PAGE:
The OpenOffice staff are primarily volunteers, like you. These people are not to be abused. Bug reports should be written in a respectful tone. If your reports are disrespectful, sarcastic, or in any other way inappropriate in tone, I will refuse to award any bonus points for any of your bug reports. Some of these volunteers may reject your reports unreasonably. They might reject perfectly good (bad) bugs. Or they might respond sarcastically or disrespectfully. This happens in industry too. You'll have to learn to deal with it. (But don't respond in kind.)

Submitting bug reports is voluntary, but every report you submit will be reviewed and commented on by the OpenOffice staff. This is an important training opportunity.

I will award bonus points (up to 5% of your grade can be for bug reports or bug replications) for bug reports. Here are my standards for awarding bonus points for bugs.

  1. Many of the bug reports in the IssueZilla database don't meet my standards. Many people who work on open source projects never had training in testing. But you do have that training, and the point of this exercise is to give you experience writing bug reports at a professional level. Therefore I will hold you to a professional standard, not to the standard of a part-time volunteer. I suspect that several bugs that are sent to me will not be awarded bonus points.

  2. Reports of already-reported bugs will not qualify for a bonus.

  3. I will award UP TO 1 bonus point per bug report (to a maximum total of 5 points across all bugs submitted). If you developed an acceptable bug report as a group of N people, you will get 1/N points each for that bug.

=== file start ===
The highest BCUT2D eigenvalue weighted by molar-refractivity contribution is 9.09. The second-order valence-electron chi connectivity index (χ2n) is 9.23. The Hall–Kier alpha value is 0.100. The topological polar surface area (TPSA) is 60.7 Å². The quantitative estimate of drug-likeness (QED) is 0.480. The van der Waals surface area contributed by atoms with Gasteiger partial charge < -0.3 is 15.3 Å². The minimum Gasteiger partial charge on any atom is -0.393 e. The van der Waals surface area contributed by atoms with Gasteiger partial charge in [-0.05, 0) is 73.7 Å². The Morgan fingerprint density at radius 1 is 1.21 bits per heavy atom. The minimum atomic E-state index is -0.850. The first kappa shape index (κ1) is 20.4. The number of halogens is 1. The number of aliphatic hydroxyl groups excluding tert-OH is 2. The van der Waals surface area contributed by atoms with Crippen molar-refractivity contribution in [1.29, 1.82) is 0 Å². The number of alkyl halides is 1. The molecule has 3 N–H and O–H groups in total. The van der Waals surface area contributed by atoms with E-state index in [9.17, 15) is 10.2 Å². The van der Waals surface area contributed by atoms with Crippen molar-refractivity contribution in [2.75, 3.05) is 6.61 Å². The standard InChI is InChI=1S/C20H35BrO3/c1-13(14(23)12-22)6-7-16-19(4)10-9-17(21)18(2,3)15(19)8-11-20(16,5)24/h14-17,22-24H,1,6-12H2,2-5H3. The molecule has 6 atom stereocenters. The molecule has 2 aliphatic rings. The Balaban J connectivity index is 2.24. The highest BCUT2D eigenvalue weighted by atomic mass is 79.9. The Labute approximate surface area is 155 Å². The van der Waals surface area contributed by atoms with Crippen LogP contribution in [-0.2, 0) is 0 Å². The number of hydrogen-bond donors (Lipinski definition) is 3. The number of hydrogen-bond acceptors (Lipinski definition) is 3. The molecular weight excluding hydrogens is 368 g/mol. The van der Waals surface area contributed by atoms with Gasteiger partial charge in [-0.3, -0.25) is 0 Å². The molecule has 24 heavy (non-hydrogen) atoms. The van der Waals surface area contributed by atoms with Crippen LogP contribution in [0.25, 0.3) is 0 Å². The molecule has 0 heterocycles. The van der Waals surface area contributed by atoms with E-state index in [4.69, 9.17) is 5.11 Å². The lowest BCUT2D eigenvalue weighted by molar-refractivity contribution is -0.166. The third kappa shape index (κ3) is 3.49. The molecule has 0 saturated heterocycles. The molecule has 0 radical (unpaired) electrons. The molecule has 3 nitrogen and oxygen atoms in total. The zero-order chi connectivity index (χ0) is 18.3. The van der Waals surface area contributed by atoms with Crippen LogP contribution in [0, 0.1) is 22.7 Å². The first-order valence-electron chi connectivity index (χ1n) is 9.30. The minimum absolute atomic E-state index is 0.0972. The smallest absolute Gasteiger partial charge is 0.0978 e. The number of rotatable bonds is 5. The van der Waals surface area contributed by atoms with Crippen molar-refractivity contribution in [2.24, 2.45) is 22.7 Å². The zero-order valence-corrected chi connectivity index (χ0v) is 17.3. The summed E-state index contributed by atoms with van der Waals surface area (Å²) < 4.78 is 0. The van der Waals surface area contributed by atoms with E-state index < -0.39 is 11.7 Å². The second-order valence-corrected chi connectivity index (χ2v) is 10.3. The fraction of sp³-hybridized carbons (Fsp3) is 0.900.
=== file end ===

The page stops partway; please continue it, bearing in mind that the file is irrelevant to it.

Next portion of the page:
4. I will not base the decision on personal demonstrations of bugs. If the bug report, as written seems unclear, confusing, or insignificant, it does not qualify. The bonus is for the report, not for the bug.

  5. I will not review every bug in the database. I will only look at bugs that you ask me to look at. If I have to wade through mediocre or poor bugs from you, I will give up, even if that means skipping potentially worthy ones. Therefore, please exercise care in pointing me to your submissions. Only send me to your good ones.

Bug Reviews:

The O-O bug database has many bugs that have not been replicated or analyzed. They need these replicated and, often, explained in more detail.

I will award bonus points (up to 5% of your grade can be for bug reports or bug replications) for bug reviews.

  1. Each well-reviewed bug is worth up to one-half bonus point (to a maximum of 5). If you do an acceptable review as a group of N people, you will get 1/2N points each for that bug.

  2. I will not review every bug in the database. I will only look at bugs that you ask me to look at. If I have to wade through mediocre or poor reviews from you, I will give up, even if that means skipping potentially worthy ones. Therefore, please exercise care in pointing me to your work. Only send me to your good ones.

Assignment 2 presents bug review standards in more detail.

Bug reports and bug reviews that are done as part of an assignment are not eligible for bonus credit.

6. Quizzes

I also use occasional quizzes -- unannounced tests that are worth about 1% of the final grade each. I mark them pass/fail.

I use the quiz to focus the students’ attention. For example, sometimes I want them to puzzle through a new concept in class or to apply something that we’ve talked about in the last few lectures. Occasionally, I use a quiz or a brief, hand-in homework assignment, to help me understand what information has been successfully conveyed to most of the class.

7. Closing Notes, Including Plans for Change